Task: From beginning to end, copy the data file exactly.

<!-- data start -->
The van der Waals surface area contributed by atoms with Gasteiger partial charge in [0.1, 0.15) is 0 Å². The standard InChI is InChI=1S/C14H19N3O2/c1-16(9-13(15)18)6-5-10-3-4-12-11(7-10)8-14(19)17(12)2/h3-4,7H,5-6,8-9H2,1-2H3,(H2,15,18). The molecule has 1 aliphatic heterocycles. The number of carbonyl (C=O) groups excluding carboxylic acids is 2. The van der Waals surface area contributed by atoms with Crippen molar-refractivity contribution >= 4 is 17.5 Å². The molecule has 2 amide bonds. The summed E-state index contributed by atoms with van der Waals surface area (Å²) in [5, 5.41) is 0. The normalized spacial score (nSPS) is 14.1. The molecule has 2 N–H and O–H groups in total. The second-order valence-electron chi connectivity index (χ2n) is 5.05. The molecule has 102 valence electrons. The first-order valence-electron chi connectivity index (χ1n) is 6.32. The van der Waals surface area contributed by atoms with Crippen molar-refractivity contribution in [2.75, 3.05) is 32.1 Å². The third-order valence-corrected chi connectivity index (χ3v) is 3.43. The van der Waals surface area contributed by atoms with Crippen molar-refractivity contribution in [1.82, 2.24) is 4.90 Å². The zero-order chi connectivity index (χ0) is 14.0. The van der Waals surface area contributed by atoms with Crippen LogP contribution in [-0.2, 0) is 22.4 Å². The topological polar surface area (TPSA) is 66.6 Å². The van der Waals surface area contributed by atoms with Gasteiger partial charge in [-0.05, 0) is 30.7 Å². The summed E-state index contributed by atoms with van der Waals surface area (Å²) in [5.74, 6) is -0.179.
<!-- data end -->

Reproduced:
The van der Waals surface area contributed by atoms with Gasteiger partial charge in [0.1, 0.15) is 0 Å². The standard InChI is InChI=1S/C14H19N3O2/c1-16(9-13(15)18)6-5-10-3-4-12-11(7-10)8-14(19)17(12)2/h3-4,7H,5-6,8-9H2,1-2H3,(H2,15,18). The molecule has 1 aliphatic heterocycles. The number of carbonyl (C=O) groups excluding carboxylic acids is 2. The van der Waals surface area contributed by atoms with Crippen molar-refractivity contribution >= 4 is 17.5 Å². The molecule has 2 amide bonds. The summed E-state index contributed by atoms with van der Waals surface area (Å²) in [5, 5.41) is 0. The normalized spacial score (nSPS) is 14.1. The molecule has 2 N–H and O–H groups in total. The second-order valence-electron chi connectivity index (χ2n) is 5.05. The molecule has 102 valence electrons. The first-order valence-electron chi connectivity index (χ1n) is 6.32. The van der Waals surface area contributed by atoms with Crippen molar-refractivity contribution in [2.75, 3.05) is 32.1 Å². The third-order valence-corrected chi connectivity index (χ3v) is 3.43. The van der Waals surface area contributed by atoms with Crippen molar-refractivity contribution in [1.82, 2.24) is 4.90 Å². The zero-order chi connectivity index (χ0) is 14.0. The van der Waals surface area contributed by atoms with Crippen LogP contribution in [-0.2, 0) is 22.4 Å². The topological polar surface area (TPSA) is 66.6 Å². The van der Waals surface area contributed by atoms with Gasteiger partial charge in [-0.05, 0) is 30.7 Å². The summed E-state index contributed by atoms with van der Waals surface area (Å²) in [5.74, 6) is -0.179.